The first ever stand-alone Women’s T20 World Cup has reached the business end of the tournament and moves to Antigua for the semi-finals and final.
Despite the great difference in quality between the more and less professional outfits, the level of cricket has well exceeded my own expectations.
The tournament has comprised ten teams split in two groups at two venues, St Lucia and Guyana. Group A’s contenders for the Cup are the undefeated West Indies and England.
While unbeaten India topped Group B in Guyana ahead of the Australia, who came into the tournament in red-hot form.
Australia were heavy favourites for the 2018 Women’s World T20 but they were given a wake-up call by India on Saturday that really woke up a competition that had been plagued by predictable one-sided matches.
Australia are highly professional and are still the best side in the tournament but India played out of their skins on Saturday and their top gun, Harmanpreet Kaur did not disappoint as she blasted 43 from 27 balls to bolster Smriti Mandhana’s terrific 83 from 55 balls.
The pair set the competition alight as they helped their side to 167 and summarily destroyed Australia, who are generally perceived to be the best team in the competition.
West Indies’ win over England was nail biting as Guyana’s Shemaine Campbelle’s 43 saw the defending champions get up with just three balls to spare in St Lucia.
Australia will do battle with the West Indies, while England are up against old foes Australia for a final berth.
Teams that missed out were South Africa, who failed to live up to expectation in St Lucia and received thrashings from England and the West Indies, and New Zealand, who were in a tough group and were outclassed by India and Australia.
Sadly, the gap between the aforementioned sides and the rest appears too large to result in competitive match-ups. Sri Lanka, Bangladesh, Pakistan and Ireland were simply not in the same league.
It is certainly encouraging that the four best teams in the tournament have made it to the playoffs.
Even record rainfall and the couple of implied no-results in St Lucia did not mess with the group standings.
Both semi-finals take place on Thursday and the final is scheduled for Saturday but there is a reserve day for all three games in the event of bad weather.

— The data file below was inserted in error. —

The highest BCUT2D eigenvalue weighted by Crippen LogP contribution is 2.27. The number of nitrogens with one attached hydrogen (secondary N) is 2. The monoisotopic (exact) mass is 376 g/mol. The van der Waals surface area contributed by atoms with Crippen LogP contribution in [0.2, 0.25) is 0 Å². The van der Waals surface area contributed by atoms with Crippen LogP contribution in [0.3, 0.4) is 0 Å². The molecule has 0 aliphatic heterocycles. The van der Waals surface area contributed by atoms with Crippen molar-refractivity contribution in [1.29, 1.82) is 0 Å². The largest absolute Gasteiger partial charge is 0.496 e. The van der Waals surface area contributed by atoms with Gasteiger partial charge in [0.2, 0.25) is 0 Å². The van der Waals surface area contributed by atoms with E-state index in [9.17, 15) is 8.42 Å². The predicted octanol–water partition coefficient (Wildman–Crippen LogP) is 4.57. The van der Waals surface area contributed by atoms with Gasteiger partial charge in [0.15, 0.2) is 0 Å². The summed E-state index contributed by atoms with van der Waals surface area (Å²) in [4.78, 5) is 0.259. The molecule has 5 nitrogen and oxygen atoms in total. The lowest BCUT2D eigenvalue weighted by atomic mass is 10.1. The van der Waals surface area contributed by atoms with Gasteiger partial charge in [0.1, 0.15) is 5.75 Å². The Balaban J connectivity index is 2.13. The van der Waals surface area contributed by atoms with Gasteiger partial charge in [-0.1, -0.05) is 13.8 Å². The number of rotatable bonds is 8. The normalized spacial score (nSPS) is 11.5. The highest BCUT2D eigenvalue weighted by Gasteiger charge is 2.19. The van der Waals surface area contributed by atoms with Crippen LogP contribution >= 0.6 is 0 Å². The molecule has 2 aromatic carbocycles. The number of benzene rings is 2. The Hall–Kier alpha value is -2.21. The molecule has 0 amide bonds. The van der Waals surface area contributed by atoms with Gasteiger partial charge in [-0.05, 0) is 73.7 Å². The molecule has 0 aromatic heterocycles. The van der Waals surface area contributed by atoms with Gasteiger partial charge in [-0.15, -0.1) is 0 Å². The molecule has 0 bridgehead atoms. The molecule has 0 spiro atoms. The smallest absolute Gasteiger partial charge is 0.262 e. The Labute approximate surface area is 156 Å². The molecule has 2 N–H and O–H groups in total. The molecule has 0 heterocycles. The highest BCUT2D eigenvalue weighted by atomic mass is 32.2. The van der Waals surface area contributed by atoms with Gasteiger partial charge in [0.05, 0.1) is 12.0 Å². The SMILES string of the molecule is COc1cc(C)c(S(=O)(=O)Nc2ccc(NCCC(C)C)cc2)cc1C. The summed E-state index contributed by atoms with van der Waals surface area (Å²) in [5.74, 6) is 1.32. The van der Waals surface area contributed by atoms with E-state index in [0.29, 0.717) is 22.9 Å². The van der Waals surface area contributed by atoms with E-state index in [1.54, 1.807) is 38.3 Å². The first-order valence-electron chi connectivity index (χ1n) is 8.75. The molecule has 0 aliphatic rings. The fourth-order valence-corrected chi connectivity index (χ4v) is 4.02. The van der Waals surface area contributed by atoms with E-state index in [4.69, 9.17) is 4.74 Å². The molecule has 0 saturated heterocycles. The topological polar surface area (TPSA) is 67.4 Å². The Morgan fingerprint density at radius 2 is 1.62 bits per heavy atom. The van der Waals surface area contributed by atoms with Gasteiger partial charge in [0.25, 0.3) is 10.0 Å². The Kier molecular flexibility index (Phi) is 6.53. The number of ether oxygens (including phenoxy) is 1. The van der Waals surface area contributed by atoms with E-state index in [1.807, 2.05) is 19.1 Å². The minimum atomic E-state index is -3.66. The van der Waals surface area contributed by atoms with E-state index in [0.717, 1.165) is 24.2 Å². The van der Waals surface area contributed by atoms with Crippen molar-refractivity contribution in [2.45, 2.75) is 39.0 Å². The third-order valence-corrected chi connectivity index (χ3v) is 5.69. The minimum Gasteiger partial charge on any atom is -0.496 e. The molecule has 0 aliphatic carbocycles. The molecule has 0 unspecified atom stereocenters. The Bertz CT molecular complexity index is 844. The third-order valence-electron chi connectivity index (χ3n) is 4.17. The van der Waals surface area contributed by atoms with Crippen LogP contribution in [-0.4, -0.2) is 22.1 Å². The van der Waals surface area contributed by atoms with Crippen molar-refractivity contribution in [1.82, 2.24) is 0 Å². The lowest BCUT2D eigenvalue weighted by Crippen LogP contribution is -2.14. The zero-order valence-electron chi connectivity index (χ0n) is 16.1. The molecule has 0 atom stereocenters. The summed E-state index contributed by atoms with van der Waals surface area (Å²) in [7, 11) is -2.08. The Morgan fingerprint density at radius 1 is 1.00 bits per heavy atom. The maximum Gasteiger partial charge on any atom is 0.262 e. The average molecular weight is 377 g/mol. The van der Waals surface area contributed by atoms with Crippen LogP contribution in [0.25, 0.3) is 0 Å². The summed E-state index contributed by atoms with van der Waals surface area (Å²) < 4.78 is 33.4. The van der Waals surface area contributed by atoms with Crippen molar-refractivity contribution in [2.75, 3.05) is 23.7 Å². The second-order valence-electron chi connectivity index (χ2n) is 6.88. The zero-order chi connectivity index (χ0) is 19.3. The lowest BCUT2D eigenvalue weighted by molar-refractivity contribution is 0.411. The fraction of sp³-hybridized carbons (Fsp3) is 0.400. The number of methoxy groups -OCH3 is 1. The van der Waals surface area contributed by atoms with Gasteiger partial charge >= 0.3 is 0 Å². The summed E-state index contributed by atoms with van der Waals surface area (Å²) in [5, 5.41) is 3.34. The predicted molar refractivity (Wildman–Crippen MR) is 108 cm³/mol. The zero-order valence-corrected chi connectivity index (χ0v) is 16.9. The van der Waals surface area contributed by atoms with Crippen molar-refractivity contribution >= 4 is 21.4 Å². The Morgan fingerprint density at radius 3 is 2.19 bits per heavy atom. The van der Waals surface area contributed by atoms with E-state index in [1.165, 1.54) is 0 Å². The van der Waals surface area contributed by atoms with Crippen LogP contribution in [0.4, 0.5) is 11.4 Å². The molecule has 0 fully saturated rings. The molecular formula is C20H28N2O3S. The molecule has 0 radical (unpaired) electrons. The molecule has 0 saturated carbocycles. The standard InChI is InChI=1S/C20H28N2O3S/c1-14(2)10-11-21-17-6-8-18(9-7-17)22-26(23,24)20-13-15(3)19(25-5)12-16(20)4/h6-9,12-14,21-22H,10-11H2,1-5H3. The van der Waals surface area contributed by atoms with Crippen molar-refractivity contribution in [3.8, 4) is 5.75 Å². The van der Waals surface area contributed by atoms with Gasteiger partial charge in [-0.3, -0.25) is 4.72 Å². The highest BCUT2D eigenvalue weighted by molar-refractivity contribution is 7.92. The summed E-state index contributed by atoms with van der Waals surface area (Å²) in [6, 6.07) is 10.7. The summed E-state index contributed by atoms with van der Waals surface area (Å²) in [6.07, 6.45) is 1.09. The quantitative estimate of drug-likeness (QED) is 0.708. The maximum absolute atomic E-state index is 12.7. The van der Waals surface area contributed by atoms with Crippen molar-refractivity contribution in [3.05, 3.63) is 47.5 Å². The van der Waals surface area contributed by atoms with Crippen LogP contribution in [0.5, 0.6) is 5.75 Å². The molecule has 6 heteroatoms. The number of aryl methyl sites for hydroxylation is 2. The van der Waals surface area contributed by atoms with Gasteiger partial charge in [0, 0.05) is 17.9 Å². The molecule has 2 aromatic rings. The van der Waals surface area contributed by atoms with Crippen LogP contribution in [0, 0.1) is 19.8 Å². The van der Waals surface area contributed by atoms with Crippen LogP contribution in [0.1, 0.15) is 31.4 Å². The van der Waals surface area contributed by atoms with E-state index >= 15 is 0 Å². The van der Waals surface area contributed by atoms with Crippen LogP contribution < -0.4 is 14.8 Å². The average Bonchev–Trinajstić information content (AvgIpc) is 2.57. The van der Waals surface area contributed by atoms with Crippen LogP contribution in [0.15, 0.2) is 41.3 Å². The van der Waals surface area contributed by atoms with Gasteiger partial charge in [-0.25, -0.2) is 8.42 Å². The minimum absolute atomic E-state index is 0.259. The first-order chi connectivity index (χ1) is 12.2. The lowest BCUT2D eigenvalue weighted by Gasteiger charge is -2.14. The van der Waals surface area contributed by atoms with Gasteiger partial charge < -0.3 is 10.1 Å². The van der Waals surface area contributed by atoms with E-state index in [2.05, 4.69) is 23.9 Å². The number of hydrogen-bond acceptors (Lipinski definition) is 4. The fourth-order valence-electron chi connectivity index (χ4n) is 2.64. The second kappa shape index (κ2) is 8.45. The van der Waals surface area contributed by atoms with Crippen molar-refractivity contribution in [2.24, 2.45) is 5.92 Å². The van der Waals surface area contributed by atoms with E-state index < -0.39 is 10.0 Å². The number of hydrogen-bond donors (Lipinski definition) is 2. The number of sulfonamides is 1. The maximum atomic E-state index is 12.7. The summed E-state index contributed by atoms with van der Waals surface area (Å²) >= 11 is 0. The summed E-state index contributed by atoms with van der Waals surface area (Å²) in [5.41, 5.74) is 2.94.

If you haven’t had a chance to get into this tournament as a result of apathy, bad time zones, or general cricket overload, then it really is time to put that right because we are in for three epic battles to see who lifts the trophy.
Semi-final: Australia vs West Indies
Australia are solid favourites against the hosts for good reason. They have evolved the women’s game into the professional era like no other side and are a highly skilled and very well drilled unit under captain and danger-batter Meg Lanning.
They came unstuck against India’s big hitting and showed a potential vulnerability but it seems unlikely that a side this good could lose two in a row.
However they find themselves up against a resurgent WI side that is yet to put a foot wrong and showed great mettle under a high-pressure chase to beat England.
Look out for Deandra Dottin with bat and ball – she is one tough customer.
Semi-final: India vs England
This game is even harder to call but India have to be slight favourites on the back of their hard-hitting.
Harmanpreet Kaur has taken women’s power hitting (previously not as much of a feature of the game) to a new level and the all-round strength of the top-four bats has impressed greatly.
If the wicket offers some turn then expect the Indian spinners to back up their batsmen with success.
England have had a quiet campaign but they were far too good for Sri Lanka and South Africa, so write them off at your peril.
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